Vijaya Ramaswamy. In Search of Vishwakarma: Mapping Indian Craft Histories. Delhi: Primus Books, 2019. x + 282 pp. $49.95 (cloth), ISBN 978-93-5290840-0.
Reviewed by Phillip Wagoner (Wesleyan University)
Published on H-Asia (July, 2021)
Commissioned by Sumit Guha (The University of Texas at Austin)
Craft Histories in India
Vijaya Ramaswamy’s edited volume is a most welcome addition to the literature on the social history of craftsmen in India. The “Vishwakarma” of the title is at once the name of the architect of the gods and the name used in many parts of India to refer to his human progeny, who are the builders, smiths, and craftsmen of this world. The volume originated in a conference entitled “Mapping Indian Craft Histories” held in Delhi in October 2014. The subject was not mapping in any literal sense (there are no maps in the volume) but, rather, in the sense of assembling a group of contributors who could address the topic from the perspective of different regions of India. The resulting essays address historical changes in the identity, status, and organization of craftsmen, based primarily on historical inscriptions but also informed, in several cases, by contemporary ethnographic work carried out by their authors. With essays ranging chronologically from the eleventh century to the present, and geographically embracing both northern and southern India, it is a uniquely rich resource, especially given the general neglect of the social history of craftsmen in India.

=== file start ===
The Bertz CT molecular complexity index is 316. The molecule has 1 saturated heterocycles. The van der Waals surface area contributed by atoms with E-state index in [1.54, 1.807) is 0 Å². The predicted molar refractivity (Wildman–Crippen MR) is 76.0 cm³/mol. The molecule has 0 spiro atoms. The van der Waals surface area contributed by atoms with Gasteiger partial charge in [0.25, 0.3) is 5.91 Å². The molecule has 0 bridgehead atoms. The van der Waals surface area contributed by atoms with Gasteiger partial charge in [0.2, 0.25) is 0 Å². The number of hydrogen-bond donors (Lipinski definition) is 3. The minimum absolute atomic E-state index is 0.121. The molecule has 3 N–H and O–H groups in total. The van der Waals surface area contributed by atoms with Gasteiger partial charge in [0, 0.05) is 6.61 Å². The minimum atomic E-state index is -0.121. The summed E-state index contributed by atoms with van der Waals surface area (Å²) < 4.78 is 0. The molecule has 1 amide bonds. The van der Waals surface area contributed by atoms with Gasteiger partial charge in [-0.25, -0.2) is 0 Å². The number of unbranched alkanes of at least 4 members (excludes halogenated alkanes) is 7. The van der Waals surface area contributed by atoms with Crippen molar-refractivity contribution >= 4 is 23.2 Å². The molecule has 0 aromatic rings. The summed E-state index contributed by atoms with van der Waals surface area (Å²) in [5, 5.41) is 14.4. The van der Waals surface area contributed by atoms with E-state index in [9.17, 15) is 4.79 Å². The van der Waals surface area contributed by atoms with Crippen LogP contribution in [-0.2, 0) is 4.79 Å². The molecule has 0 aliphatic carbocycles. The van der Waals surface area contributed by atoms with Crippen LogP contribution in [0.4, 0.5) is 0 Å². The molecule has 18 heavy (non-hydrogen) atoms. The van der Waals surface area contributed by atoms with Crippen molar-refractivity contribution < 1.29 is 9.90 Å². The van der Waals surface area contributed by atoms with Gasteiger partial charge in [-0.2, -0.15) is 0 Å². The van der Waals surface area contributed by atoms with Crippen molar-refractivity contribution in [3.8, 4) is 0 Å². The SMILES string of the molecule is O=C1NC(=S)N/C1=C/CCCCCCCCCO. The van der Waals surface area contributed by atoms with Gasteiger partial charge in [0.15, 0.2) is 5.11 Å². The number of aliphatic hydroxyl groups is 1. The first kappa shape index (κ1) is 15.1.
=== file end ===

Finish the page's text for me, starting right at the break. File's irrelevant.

The volume consists of an introduction by Ramaswamy and thirteen essays, arranged in four loose groupings: “Reflections on the Vishwakarma” (with essays by Jaya Jaitly, George Varghese K., and R. N. Misra), “Caste and Mythologies of the Vishwakarma” (essays by Vijaya Ramaswamy, Jan Brouwer, and Kirin Narayan), “Northern Perspectives on the Vishwakarma,” and “Southern Perspectives on the Vishwakarma.” Although the rationale underlying the placement of the essays in the first two sections is not always clear, the arrangement of those in the last two sections works very well, not only with respect to the broad geographical distinction between north and south, but also with respect to the selection of essays within each section. Thus, the North India section is divided into three chronologically arranged essays—pre-Sultanate (R. N. Misra), Sultanate (Pushpa Prasad), and Mughal (Syed Ali Nadeem Rezavi)—while the South India section is arranged in accordance with linguistic geography, with one essay each devoted to the areas where Tamil (Y. Subbarayalu), Telugu (I. Lakshmi), Kannada (Nagendra Rao), and Malayalam (Anna Verghese) are spoken. Given the richness and diversity of this collection, it is not possible to summarize each of the contributions, so instead I will simply call attention to some of the patterns and themes that emerge from a careful reading of the volume.